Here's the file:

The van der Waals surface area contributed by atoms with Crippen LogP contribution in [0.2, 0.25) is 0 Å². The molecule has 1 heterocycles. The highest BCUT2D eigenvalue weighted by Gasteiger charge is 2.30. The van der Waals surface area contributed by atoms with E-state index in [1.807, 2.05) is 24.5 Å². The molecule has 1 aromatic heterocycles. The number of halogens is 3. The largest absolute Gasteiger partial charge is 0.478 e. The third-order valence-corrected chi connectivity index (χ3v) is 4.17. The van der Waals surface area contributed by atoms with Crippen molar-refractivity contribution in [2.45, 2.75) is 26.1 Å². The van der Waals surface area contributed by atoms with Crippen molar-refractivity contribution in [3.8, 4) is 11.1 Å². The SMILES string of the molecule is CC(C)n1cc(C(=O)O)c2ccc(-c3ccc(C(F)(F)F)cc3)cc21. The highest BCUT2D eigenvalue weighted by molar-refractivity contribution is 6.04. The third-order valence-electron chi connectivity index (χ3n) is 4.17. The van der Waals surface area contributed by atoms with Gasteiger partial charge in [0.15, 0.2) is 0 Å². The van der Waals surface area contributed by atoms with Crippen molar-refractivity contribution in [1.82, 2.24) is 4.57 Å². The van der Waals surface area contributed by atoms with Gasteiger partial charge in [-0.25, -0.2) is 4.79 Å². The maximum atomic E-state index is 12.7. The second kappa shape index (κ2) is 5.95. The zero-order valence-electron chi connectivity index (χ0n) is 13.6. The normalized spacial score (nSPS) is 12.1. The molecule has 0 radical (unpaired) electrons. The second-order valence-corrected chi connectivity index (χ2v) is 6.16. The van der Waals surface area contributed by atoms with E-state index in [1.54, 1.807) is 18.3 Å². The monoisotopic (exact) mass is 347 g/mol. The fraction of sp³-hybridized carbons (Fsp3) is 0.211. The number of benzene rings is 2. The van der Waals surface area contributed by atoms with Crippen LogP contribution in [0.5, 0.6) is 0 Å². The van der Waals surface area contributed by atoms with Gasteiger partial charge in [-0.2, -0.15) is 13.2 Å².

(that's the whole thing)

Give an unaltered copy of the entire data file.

The van der Waals surface area contributed by atoms with Crippen LogP contribution in [0.2, 0.25) is 0 Å². The molecule has 1 heterocycles. The highest BCUT2D eigenvalue weighted by Gasteiger charge is 2.30. The van der Waals surface area contributed by atoms with E-state index in [1.807, 2.05) is 24.5 Å². The molecule has 1 aromatic heterocycles. The number of halogens is 3. The largest absolute Gasteiger partial charge is 0.478 e. The third-order valence-corrected chi connectivity index (χ3v) is 4.17. The van der Waals surface area contributed by atoms with Crippen molar-refractivity contribution in [2.45, 2.75) is 26.1 Å². The van der Waals surface area contributed by atoms with Crippen molar-refractivity contribution in [3.8, 4) is 11.1 Å². The SMILES string of the molecule is CC(C)n1cc(C(=O)O)c2ccc(-c3ccc(C(F)(F)F)cc3)cc21. The highest BCUT2D eigenvalue weighted by molar-refractivity contribution is 6.04. The third-order valence-electron chi connectivity index (χ3n) is 4.17. The van der Waals surface area contributed by atoms with Gasteiger partial charge in [0.15, 0.2) is 0 Å². The van der Waals surface area contributed by atoms with Crippen molar-refractivity contribution in [1.82, 2.24) is 4.57 Å². The van der Waals surface area contributed by atoms with Gasteiger partial charge in [-0.25, -0.2) is 4.79 Å². The maximum atomic E-state index is 12.7. The second kappa shape index (κ2) is 5.95. The zero-order valence-electron chi connectivity index (χ0n) is 13.6. The normalized spacial score (nSPS) is 12.1. The molecule has 0 radical (unpaired) electrons. The second-order valence-corrected chi connectivity index (χ2v) is 6.16. The van der Waals surface area contributed by atoms with E-state index in [1.54, 1.807) is 18.3 Å². The monoisotopic (exact) mass is 347 g/mol. The fraction of sp³-hybridized carbons (Fsp3) is 0.211. The number of benzene rings is 2. The van der Waals surface area contributed by atoms with Crippen LogP contribution in [0.5, 0.6) is 0 Å². The van der Waals surface area contributed by atoms with Gasteiger partial charge in [-0.2, -0.15) is 13.2 Å².